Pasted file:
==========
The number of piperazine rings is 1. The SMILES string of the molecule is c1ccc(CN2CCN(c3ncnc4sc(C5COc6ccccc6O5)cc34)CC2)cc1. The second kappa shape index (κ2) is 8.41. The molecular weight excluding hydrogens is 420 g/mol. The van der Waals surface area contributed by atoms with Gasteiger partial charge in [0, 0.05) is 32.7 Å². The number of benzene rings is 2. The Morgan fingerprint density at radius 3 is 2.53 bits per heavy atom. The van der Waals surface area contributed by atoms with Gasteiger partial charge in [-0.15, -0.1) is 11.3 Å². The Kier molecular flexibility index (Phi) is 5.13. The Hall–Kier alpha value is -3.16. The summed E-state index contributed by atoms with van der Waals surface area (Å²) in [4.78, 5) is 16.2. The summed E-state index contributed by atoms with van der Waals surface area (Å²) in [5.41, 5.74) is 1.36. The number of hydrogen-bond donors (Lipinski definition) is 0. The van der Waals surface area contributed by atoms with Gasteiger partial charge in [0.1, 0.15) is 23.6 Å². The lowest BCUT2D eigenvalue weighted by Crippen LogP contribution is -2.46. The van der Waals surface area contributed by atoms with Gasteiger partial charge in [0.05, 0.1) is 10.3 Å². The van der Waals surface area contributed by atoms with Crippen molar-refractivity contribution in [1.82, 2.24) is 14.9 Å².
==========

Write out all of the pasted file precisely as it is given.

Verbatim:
The number of piperazine rings is 1. The SMILES string of the molecule is c1ccc(CN2CCN(c3ncnc4sc(C5COc6ccccc6O5)cc34)CC2)cc1. The second kappa shape index (κ2) is 8.41. The molecular weight excluding hydrogens is 420 g/mol. The van der Waals surface area contributed by atoms with Gasteiger partial charge in [0, 0.05) is 32.7 Å². The number of benzene rings is 2. The Morgan fingerprint density at radius 3 is 2.53 bits per heavy atom. The van der Waals surface area contributed by atoms with Gasteiger partial charge in [-0.15, -0.1) is 11.3 Å². The Kier molecular flexibility index (Phi) is 5.13. The Hall–Kier alpha value is -3.16. The summed E-state index contributed by atoms with van der Waals surface area (Å²) in [4.78, 5) is 16.2. The summed E-state index contributed by atoms with van der Waals surface area (Å²) in [5.41, 5.74) is 1.36. The number of hydrogen-bond donors (Lipinski definition) is 0. The van der Waals surface area contributed by atoms with Gasteiger partial charge in [0.1, 0.15) is 23.6 Å². The lowest BCUT2D eigenvalue weighted by Crippen LogP contribution is -2.46. The van der Waals surface area contributed by atoms with Gasteiger partial charge in [0.05, 0.1) is 10.3 Å². The van der Waals surface area contributed by atoms with Crippen molar-refractivity contribution in [1.82, 2.24) is 14.9 Å².